ABU DHABI, United Arab Emirates (AP) Tiger Woods talked all week about his improved ball control – then it let him down when he needed it most.
Woods resembled the Tiger of old over the first three rounds at the Abu Dhabi Championship, stringing together a trio of rounds below par before shooting an even 72 in Sunday’s finale to finish in a tie for third place behind winner Robert Rock and U.S. Open champion Rory McIlroy.
The 117th-ranked Rock shot 70 for an overall 275 to beat McIlroy (69) by a shot. Woods was a further shot back with Thomas Bjorn (68) and Graeme McDowell (68). The 18-year-old Italian Matteo Manassero (69) and George Coetzee (70) of South Africa were another shot back.
“Today I just didn’t give myself enough looks at it,” Woods said. “Most of my putts were lag putts. I didn’t drive the ball in as many fairways as I should have … It was a day I was just a touch off the tee and consequently I couldn’t get the ball close enough.”
It marked the second straight time Woods hasn’t won with at least a share of the lead after 54 holes. He failed to win the Chevron World Challenge in 2010 after going into the final round with a four-shot lead over McDowell.
The 14-time major winner appears to have recovered from a two-year victory drought in which he was sidelined by injuries and personal turmoil. But Woods must now face the fact that, at age 36, there are plenty of players – known and unknown – who can potentially beat him.
Woods, though, was looking for the silver lining out of his third-place finish. He insisted he has been steadily improving – hitting a high percentage of fairways and greens until Sunday and putting much better.
“There’s plenty of big events to go, but I’m pleased at the progress I’ve made so far,” said Woods, who won the Chevron World Challenge last month to end his drought. “I just need to keep building, keep getting more consistent, and today was a day where I putted beautifully. Just didn’t give myself enough looks.”
Coming into Sunday, Woods was tied for the lead with the unheralded Rock and was the clear favorite to win. Rock had only one victory under his belt compared to 83 for Woods worldwide, but it was Rock – battling his nerves over playing alongside one of his golfing idols – who held it together down the stretch.
“It’s pretty hard to believe that I managed to win today. Very surprised,” the Englishman said. “I played good. So I guess I had a chance from early on, a couple of birdies made the day feel a little bit easier.”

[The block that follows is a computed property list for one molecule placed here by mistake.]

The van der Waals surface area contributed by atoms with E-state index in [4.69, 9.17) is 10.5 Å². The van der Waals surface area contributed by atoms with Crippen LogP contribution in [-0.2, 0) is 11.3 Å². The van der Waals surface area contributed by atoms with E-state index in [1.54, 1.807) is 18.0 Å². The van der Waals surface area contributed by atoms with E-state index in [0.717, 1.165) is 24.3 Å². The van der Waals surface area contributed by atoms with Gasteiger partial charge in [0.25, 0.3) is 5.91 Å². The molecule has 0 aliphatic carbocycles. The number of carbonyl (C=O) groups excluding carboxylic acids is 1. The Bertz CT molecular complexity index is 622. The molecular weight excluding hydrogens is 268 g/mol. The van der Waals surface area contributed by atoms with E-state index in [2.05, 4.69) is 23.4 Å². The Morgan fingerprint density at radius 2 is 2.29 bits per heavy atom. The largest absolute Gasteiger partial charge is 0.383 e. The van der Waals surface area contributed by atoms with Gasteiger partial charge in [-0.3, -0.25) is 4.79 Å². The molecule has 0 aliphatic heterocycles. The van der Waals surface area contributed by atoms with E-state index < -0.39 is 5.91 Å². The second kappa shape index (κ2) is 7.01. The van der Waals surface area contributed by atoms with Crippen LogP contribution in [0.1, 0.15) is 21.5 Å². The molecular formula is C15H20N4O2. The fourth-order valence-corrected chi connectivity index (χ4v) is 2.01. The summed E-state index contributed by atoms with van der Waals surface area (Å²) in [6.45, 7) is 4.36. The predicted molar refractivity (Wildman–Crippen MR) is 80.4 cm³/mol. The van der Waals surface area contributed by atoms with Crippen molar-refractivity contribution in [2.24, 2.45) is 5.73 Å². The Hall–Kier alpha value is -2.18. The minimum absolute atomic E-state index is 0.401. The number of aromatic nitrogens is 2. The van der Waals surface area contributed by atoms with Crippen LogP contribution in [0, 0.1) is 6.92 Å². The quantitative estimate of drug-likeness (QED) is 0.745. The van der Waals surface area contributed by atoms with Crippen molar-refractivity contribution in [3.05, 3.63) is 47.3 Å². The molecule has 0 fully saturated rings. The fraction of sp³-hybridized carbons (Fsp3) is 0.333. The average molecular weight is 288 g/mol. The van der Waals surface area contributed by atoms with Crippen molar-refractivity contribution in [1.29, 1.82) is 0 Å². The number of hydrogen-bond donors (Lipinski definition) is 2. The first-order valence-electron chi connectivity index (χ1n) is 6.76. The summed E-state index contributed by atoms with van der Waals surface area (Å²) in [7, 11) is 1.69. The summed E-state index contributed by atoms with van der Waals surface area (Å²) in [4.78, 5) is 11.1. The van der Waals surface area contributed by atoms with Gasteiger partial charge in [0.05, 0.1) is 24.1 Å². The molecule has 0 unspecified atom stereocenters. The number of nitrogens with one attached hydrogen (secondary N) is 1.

“But it’s difficult playing with Tiger. You expect almost every shot to threaten to go in. It felt a lot of pressure and couldn’t afford any lapses in concentration at all.”
Woods started strong and it looked as though he might pull away from Rock, sinking a 40-footer on No. 2 for birdie and chipping to within a foot of the cup for a second birdie on the 3rd. But Rock didn’t blink, making birdie on two of the first three holes to keep pace.
Then Woods began to unravel.
He started spraying his drives into the thick rough and fairway bunkers, resulting in bogeys on Nos. 4 and 5. When Woods wasn’t missing the fairways, he was scrambling to save par as he did on 11 after overshooting the green. As he approached his shot in deep rough just off the 11th green, he sighed heavily and let out a stream of obscenities under his breath.
Woods managed to save par by sinking a 12-footer and Rock just missed a birdie putt. Woods pumped his fist and appeared to be regaining momentum as he pulled within one shot of Rock on No. 13 when the Englishman had one of his three bogeys. But the 34-year-old Rock birdied two of the next three holes to regain control.
Rock wobbled on the 18th when his drive landed in a pile of rocks near the water – forcing him to take a drop – but he recovered beautifully, reaching the green in four and two-putting for the win.
“I was just focusing on trying to hit fairways and then hit my iron shots as good as I have been and give myself chances at birdies,” Rock said. “Both Tiger and Peter struggled on occasions on a few holes and I managed to keep my ball in the right position and didn’t put myself under too much stress until the last, which was a relief.”
It was a storybook ending for Rock, who rose from a club pro to join the European Tour in 2003 and only got his first tour win last year at the Italian Open. The victory will elevate him into the top 60.
“It doesn’t get an awful lot harder than playing with Tiger Woods,” Rock said. “So I guess barring a major championship, I know I can handle that again. So that’s pretty nice to know.”
While most of the attention was on Rock and Woods, several players surged into contention down the stretch.
McIlroy, playing ahead of Rock and Woods, birdied No. 18 to move to 12 under and give himself a chance. But he came up short with four rounds of par or better golf being undone by several costly mistakes – the worst coming Friday when the third-ranked McIlroy was penalized two shots for brushing away sand in front of his ball in the rough of the 9th.
“You know, you’ve got to take the positives,” McIlroy said. “It’s the first week of the year, and you know, it looks like it’s going to be the second year in a row here that I’ll finish second. But still a very good start to the season and something I’ll build on.”
McDowell played the most exciting round of the tournament on Sunday, with an ace on No. 12, a chip-in on 13 and then a shot off the grandstand on the 18th that led to a birdie and a tie for third. For the 2010 U.S. Open champion, it was a good way to start the year after failing to win in 2011.
Follow Michael Casey on Twitter at https://twitter.com/mcasey1